In development, we come across various challenges which demand displaying large amounts of data sets that can be scrolled very efficiently without risking the performance cost is where the
RecyclerView comes into the picture.
An advanced and flexible version of ListView, that encourages
Memory Management by
recycling the views as it uses ViewHolder that does the magic in reducing the ViewCreation by keeping the
MainThread away from a CPU Intensive Task, thus improving
But since it recycles items, Views that have the toggling behavior (checkbox, switch…etc) end up losing their current state (selected by the user) on scrolling, resulting in unpredictable behavior inside the RecyclerView.
In order to keep the sanity intact of the view, one might be forced to use the Data Structure (like HashMap, SparseBooleanArray… etc), and that’s where my patience starts to run out.
We’ve come far across it so I am gonna show you how I’ve preserved the current state of the checkbox using
data classes in Kotlin :
- Let’s first create a data class to hold the data
data class ListItem(val checkboxTextValue: String, val checkboxPreviousState: Boolean, var checkboxCurrentState: Boolean = checkboxPreviousState)
- checkboxPreviousState: holds the state of
checkboxprior to user interaction, a
valproperty (read-only boolean variable)
- checkboxCurrentState: holds the state of the
checkboxafter the user interaction
varproperty (you can mutate the state)
- default initialization with the checkboxPreviousState
2. The Adapter class looks like :
3. The ViewHolder class looks like :
But, a loophole still persists in the ViewHolder class which is :
The ViewHolder entails that the
setOnCheckedChangeListener will execute when you click the checkbox but in real — it is firing at a time you’re not expecting.
The ViewHolder that was previously associated with the checked/unchecked checkbox is going to be
recycled and then
re-used to display another view that might be checked/unchecked. At that point,
onBindViewHolder will be called which will trigger
item_checkbox.isChecked = textListItem.checkboxCurrentState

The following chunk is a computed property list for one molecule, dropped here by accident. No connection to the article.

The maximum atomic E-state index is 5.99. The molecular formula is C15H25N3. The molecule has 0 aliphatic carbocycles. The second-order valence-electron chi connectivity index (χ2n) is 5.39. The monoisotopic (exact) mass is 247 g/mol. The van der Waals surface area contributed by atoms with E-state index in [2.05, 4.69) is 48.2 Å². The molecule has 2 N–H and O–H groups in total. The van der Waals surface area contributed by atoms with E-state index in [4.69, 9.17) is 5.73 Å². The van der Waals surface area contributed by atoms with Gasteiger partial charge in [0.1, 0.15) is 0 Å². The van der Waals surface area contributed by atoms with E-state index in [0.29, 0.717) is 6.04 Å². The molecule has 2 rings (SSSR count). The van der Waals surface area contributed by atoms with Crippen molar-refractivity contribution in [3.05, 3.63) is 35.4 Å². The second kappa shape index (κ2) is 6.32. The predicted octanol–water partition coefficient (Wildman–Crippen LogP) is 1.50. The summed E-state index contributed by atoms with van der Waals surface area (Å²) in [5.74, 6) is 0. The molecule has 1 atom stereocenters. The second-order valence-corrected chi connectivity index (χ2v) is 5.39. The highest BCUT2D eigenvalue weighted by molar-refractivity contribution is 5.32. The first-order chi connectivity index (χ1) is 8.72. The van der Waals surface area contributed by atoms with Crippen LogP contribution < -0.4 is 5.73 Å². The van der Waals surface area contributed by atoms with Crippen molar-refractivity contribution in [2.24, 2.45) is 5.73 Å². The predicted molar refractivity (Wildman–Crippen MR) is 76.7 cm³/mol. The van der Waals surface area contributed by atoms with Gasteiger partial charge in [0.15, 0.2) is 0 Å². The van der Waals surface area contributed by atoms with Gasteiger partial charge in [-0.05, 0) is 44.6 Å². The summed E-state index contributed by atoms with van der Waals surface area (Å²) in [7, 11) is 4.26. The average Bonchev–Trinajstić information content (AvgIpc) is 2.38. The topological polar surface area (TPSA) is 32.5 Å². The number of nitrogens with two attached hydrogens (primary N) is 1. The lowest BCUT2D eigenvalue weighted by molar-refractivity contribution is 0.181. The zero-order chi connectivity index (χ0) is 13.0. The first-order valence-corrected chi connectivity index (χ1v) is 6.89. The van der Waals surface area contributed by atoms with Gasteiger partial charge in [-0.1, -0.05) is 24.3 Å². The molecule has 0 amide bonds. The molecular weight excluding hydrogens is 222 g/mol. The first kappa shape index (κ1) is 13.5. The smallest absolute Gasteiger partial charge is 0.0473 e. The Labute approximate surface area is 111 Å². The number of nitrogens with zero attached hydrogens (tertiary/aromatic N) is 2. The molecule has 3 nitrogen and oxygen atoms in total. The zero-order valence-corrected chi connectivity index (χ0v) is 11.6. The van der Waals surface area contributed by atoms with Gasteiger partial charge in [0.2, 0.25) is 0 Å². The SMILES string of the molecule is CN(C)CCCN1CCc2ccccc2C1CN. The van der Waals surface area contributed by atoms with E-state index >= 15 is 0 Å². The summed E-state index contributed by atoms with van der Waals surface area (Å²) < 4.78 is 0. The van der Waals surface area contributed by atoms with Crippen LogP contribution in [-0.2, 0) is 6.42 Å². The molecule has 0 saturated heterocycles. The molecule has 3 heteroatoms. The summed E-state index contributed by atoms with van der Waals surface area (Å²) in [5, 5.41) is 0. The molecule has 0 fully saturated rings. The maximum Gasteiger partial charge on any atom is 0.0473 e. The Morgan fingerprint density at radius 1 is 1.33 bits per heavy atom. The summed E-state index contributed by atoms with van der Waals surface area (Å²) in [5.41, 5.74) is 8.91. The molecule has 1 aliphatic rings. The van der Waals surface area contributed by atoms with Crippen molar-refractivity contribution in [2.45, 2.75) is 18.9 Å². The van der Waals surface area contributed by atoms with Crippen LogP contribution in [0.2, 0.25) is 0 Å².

and ended up triggering the
setOnCheckedChangeListener on each item while scrolling down the list, resulting in the changes in the state of views, which were checked previously too.
So, in order to put the situation right, we need to set the state change listener of a checkbox to
null as the first thing to prevent the default execution of
setOnCheckedChangeListener inside the
Though, to eliminate the scenario we do have several other options — one of them is by calling the click listener of a
checkbox rather than listening to the events from
setOnClickListener will fire the event — only when the
setOnCheckedChangeListener which will fire the event every time the
checkbox state mutates.
Moving to the next option that we have in a platter is by setting the listener inside the init block — which is another handy option to opt by, but this approach holds the faults of its own as it
caches the view references which will turn out to be the prime reason for memory leaks in android.
The references to the previous views won’t be flushed even after the data is refreshed.
The next one is to release the resources as soon as the view is out of the window in
onViewDetachedFromWindow(VH holder) always follows a matching
onViewAttachedToWindow(VH holder). It's called in the exact moment when the view holder is becoming visible or invisible (attach or detach calls).
viewHolder was detached but not recycled yet, it's possible it can receive
onViewAttachedToWindow(ViewHolder) call again without needing to rebind data with
Also, Yes! You can always release the resources in the
onViewRecycled(VH holder) method which is called right before clearing ViewHolder’s internal data and sending it to the
RecycledViewPool which gives you the benefit of memory recollection by dumping the cached data consumed by the resources.
Well, it is highly recommended — If an item view has large or expensive data bound to it such as large bitmaps, this may be a good place to release those resources.
With these solutions, I have eliminated the possible holes that could become a pain for the app. I had encountered the same scenario which leads me to come up with these resolutions, though the door’s always open to exploring for more.
For just a simple view like this, I’d rather recommend you use any of the above approaches but the fifth one would be a reliable solution in case of the complex views too.
I hope that reading this will be as useful for you as writing it was for me. The link to the project has been added below.
This is my very first technical article on Medium after being motivated by my colleague who is blessedly good at coding. Chetan Garg helped me out during my findings and if you wanna dive deep into Kotlin, read his articles.
Stay Safe… Enjoy Life & Keep Coding!